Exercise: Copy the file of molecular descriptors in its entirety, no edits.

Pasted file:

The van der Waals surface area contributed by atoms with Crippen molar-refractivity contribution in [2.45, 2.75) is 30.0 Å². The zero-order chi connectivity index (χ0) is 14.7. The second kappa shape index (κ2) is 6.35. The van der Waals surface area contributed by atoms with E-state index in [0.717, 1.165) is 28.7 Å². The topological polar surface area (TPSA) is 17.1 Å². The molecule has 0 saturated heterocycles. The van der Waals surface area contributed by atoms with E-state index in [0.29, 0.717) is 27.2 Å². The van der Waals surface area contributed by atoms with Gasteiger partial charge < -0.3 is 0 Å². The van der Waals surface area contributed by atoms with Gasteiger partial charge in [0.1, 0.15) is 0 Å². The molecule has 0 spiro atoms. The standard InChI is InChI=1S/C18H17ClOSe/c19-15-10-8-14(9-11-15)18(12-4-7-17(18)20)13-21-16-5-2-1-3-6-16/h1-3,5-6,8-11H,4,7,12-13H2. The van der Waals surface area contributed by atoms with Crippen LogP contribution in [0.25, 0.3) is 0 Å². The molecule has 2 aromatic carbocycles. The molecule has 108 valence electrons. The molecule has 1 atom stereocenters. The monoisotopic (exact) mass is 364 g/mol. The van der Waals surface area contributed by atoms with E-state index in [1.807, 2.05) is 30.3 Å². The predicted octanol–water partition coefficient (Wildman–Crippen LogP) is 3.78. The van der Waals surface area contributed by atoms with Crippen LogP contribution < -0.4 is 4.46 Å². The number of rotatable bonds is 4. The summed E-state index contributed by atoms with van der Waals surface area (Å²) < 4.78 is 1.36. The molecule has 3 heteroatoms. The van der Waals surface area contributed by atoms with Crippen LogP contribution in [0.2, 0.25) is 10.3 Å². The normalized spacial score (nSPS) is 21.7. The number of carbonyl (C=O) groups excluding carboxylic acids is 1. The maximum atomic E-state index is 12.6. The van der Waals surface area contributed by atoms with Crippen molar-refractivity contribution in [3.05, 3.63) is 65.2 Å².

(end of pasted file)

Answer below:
The van der Waals surface area contributed by atoms with Crippen molar-refractivity contribution in [2.45, 2.75) is 30.0 Å². The zero-order chi connectivity index (χ0) is 14.7. The second kappa shape index (κ2) is 6.35. The van der Waals surface area contributed by atoms with E-state index in [0.717, 1.165) is 28.7 Å². The topological polar surface area (TPSA) is 17.1 Å². The molecule has 0 saturated heterocycles. The van der Waals surface area contributed by atoms with E-state index in [0.29, 0.717) is 27.2 Å². The van der Waals surface area contributed by atoms with Gasteiger partial charge < -0.3 is 0 Å². The van der Waals surface area contributed by atoms with Gasteiger partial charge in [0.1, 0.15) is 0 Å². The molecule has 0 spiro atoms. The standard InChI is InChI=1S/C18H17ClOSe/c19-15-10-8-14(9-11-15)18(12-4-7-17(18)20)13-21-16-5-2-1-3-6-16/h1-3,5-6,8-11H,4,7,12-13H2. The van der Waals surface area contributed by atoms with Crippen LogP contribution in [0.25, 0.3) is 0 Å². The molecule has 2 aromatic carbocycles. The molecule has 108 valence electrons. The molecule has 1 atom stereocenters. The monoisotopic (exact) mass is 364 g/mol. The van der Waals surface area contributed by atoms with E-state index in [1.807, 2.05) is 30.3 Å². The predicted octanol–water partition coefficient (Wildman–Crippen LogP) is 3.78. The van der Waals surface area contributed by atoms with Crippen LogP contribution < -0.4 is 4.46 Å². The number of rotatable bonds is 4. The summed E-state index contributed by atoms with van der Waals surface area (Å²) < 4.78 is 1.36. The molecule has 3 heteroatoms. The van der Waals surface area contributed by atoms with Crippen LogP contribution in [0.2, 0.25) is 10.3 Å². The normalized spacial score (nSPS) is 21.7. The number of carbonyl (C=O) groups excluding carboxylic acids is 1. The maximum atomic E-state index is 12.6. The van der Waals surface area contributed by atoms with Crippen molar-refractivity contribution in [3.05, 3.63) is 65.2 Å².